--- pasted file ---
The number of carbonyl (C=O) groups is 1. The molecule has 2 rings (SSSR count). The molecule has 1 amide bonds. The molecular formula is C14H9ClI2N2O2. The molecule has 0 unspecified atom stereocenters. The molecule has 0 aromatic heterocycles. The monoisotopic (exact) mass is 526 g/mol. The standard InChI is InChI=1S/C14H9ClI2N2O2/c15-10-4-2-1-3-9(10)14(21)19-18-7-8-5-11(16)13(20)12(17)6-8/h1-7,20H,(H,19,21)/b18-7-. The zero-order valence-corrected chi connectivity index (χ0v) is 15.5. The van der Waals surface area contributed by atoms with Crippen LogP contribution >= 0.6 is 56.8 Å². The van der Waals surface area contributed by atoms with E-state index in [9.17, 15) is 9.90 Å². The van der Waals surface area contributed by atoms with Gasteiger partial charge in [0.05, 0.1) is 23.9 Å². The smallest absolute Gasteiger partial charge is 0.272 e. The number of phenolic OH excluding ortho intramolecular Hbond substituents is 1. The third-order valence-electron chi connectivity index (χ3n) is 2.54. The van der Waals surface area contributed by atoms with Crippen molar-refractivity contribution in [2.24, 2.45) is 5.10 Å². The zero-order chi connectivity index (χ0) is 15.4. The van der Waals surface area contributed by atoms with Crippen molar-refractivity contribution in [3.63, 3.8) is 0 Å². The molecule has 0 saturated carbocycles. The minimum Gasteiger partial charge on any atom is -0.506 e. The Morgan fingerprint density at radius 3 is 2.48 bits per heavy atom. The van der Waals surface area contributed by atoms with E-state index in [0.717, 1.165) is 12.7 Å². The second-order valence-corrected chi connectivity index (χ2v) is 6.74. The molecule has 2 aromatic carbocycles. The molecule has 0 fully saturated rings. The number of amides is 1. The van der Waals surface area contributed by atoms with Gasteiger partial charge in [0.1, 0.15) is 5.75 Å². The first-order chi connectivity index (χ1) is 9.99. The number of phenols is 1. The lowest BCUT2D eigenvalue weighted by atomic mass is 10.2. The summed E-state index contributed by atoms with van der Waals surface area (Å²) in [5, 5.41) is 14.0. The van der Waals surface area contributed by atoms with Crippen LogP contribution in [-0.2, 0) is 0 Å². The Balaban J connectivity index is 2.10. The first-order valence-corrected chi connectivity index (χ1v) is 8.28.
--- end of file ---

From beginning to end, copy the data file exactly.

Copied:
The number of carbonyl (C=O) groups is 1. The molecule has 2 rings (SSSR count). The molecule has 1 amide bonds. The molecular formula is C14H9ClI2N2O2. The molecule has 0 unspecified atom stereocenters. The molecule has 0 aromatic heterocycles. The monoisotopic (exact) mass is 526 g/mol. The standard InChI is InChI=1S/C14H9ClI2N2O2/c15-10-4-2-1-3-9(10)14(21)19-18-7-8-5-11(16)13(20)12(17)6-8/h1-7,20H,(H,19,21)/b18-7-. The zero-order valence-corrected chi connectivity index (χ0v) is 15.5. The van der Waals surface area contributed by atoms with Crippen LogP contribution >= 0.6 is 56.8 Å². The van der Waals surface area contributed by atoms with E-state index in [9.17, 15) is 9.90 Å². The van der Waals surface area contributed by atoms with Gasteiger partial charge in [0.05, 0.1) is 23.9 Å². The smallest absolute Gasteiger partial charge is 0.272 e. The number of phenolic OH excluding ortho intramolecular Hbond substituents is 1. The third-order valence-electron chi connectivity index (χ3n) is 2.54. The van der Waals surface area contributed by atoms with Crippen molar-refractivity contribution in [2.24, 2.45) is 5.10 Å². The zero-order chi connectivity index (χ0) is 15.4. The van der Waals surface area contributed by atoms with Crippen molar-refractivity contribution in [3.63, 3.8) is 0 Å². The molecule has 0 saturated carbocycles. The minimum Gasteiger partial charge on any atom is -0.506 e. The Morgan fingerprint density at radius 3 is 2.48 bits per heavy atom. The van der Waals surface area contributed by atoms with E-state index in [0.717, 1.165) is 12.7 Å². The second-order valence-corrected chi connectivity index (χ2v) is 6.74. The molecule has 2 aromatic carbocycles. The molecule has 0 fully saturated rings. The number of amides is 1. The van der Waals surface area contributed by atoms with Gasteiger partial charge in [0.1, 0.15) is 5.75 Å². The first-order chi connectivity index (χ1) is 9.99. The number of phenols is 1. The lowest BCUT2D eigenvalue weighted by atomic mass is 10.2. The summed E-state index contributed by atoms with van der Waals surface area (Å²) in [5, 5.41) is 14.0. The van der Waals surface area contributed by atoms with Crippen LogP contribution in [-0.2, 0) is 0 Å². The Balaban J connectivity index is 2.10. The first-order valence-corrected chi connectivity index (χ1v) is 8.28.